The West’s Economic War with Iran

September 20, 2023

More than 40 years ago, a financial war enfighting between the West and Tehran took place. Because of the Shah’s revolution, Reza Pahlavi was overthrown because he was considered a U.S. prodigy. That’s why power was transferred to the Shiite clergy, and revolutionaries seized the U.S. Embassy, demanding that Washington provide the former ruler to restore all kinds of wealth.

After these actions, the West stopped buying Iranian oil and deposits were frozen in foreign banks. After diplomatic ties were severed, a sanction was imposed on all exports, both medicines and foodstuffs. Sanctions were constantly changing, showing a variety of reasons: support for terrorism, the development of a missile system, violations of all human rights, and others. Also, Iran was cut off by the Swift system, completely cut off from world banks, operations with dollars were banned. Oil production stopped here, so in 2020 only 2 million barrels per day were extracted from the earth’s intestines. Before the revolution, more than 6 million economies fell completely into recession as all goods and products became more expensive.

In 2010, the United Nations banned arms exports of various materials and equipment for the nuclear industry. In 2012, sanctions were imposed that hit the financial district and the oil sector. This isolated the country from the entire financial and economic system. And in 2021, GDP was about 0.58%. After disconnecting with swift’s system, Iranians began to apply other calculations. All Visa bank cards, mastercard system replaced camel system. Authorities have proposed alternative methods of limited settlement by issuing an informal remittance financial settlement system. The system’s annual turnover is estimated at more than $100 billion.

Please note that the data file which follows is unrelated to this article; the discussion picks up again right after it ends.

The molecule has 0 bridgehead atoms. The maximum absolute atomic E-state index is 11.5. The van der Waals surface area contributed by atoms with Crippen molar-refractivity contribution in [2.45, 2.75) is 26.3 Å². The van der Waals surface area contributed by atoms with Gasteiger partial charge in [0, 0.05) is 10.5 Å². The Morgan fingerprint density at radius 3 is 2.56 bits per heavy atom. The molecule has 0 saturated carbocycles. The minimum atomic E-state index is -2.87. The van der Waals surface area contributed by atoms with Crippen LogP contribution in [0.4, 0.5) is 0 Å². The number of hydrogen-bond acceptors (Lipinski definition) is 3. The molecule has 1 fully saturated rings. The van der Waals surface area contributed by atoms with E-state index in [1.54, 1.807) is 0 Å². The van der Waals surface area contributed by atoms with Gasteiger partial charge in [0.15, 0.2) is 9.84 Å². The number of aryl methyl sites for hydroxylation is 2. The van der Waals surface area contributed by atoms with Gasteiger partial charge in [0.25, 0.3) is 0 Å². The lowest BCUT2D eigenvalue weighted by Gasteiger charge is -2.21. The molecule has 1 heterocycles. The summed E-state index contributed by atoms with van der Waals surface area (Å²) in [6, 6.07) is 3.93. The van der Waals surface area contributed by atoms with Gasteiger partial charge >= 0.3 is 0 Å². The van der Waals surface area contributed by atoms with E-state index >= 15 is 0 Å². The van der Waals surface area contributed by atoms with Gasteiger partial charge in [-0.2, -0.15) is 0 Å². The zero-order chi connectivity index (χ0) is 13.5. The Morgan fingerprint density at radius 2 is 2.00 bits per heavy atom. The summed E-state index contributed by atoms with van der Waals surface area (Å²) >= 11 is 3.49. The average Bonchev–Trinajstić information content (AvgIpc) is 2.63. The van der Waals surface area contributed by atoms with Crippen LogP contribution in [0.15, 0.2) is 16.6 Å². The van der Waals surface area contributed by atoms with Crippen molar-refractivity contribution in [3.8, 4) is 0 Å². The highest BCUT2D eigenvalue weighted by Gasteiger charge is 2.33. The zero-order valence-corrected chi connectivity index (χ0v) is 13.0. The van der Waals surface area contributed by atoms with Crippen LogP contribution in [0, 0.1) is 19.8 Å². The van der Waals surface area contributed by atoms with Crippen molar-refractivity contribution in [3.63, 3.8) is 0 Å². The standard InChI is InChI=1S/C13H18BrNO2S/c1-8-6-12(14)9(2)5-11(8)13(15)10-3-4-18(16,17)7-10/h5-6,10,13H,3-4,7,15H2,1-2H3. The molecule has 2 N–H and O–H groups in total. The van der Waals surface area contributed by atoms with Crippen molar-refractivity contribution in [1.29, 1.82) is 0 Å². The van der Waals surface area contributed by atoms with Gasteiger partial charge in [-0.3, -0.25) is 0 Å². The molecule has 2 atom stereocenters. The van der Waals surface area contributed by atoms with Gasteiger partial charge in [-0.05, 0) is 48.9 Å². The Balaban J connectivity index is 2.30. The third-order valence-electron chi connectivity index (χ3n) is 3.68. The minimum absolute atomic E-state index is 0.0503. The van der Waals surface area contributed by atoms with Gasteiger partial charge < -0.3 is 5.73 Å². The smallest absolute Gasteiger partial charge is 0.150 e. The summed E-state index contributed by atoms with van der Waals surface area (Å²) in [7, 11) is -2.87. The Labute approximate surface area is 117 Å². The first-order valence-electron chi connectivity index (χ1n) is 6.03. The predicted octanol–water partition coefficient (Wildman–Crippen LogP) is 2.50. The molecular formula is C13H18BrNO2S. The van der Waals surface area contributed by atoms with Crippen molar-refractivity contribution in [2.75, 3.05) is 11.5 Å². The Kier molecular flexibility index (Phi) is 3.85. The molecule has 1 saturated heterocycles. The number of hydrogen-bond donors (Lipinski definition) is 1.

Iran’s minimum wage is rising too slowly in the face of hyperinflation. In 2022, the average salary is only $200, and the basket of essentials is twice as expensive. Most residents work informally or don’t even receive such a salary. In 2020, about one-third of the population lived in poverty.

Banking in Iran after sanctions imposed

During the sanctions, Iran was cut off by the Swift system and cut off entirely from Western banks, which were all international payments. According to Iran’s international payments website P98 Cash 10 years later, the country has established its own camel banking system. This is the national electronic payment system that is calculated with its help in Iran. In 2002, it was created to operate ATMs and various transactions based on plastic bank cards. In order for the Central Bank to issue the Camelpool card, most iranian financial institutions issued cards that operated only through POS terminals and ATMs. After the introduction of Camelab, all banks operating in the country must adhere to all its rules and be able to connect to this system.

In December 2017, 54,300 ATMs nationwide were connected to the payment system. In 2005, an agreement was signed with the UAE’s um Bahraini self-network to connect its systems to the work of Camelba. In 2007 and 2008, the system was connected to ATMs in Qatar, Bahrain, Kuwait, thanks to which residents of Iran and Arab countries could use bank cards. In the long run, it is planned to link the camel system with visa and MasterCard card.

Many sanctions were imposed on Iran, introduced in two periods, and negatively affected not only the Iranian economy, but also the country’s full development. That’s why all international systems stopped cooperating with Iran, so the country had to introduce its own payment system. For this reason, the camelbol system was developed, which is implemented not only in Iran, but also in many Arab countries, Eastern Europe. It is now the fourth country in the world to establish a high-quality international payment system for various operations.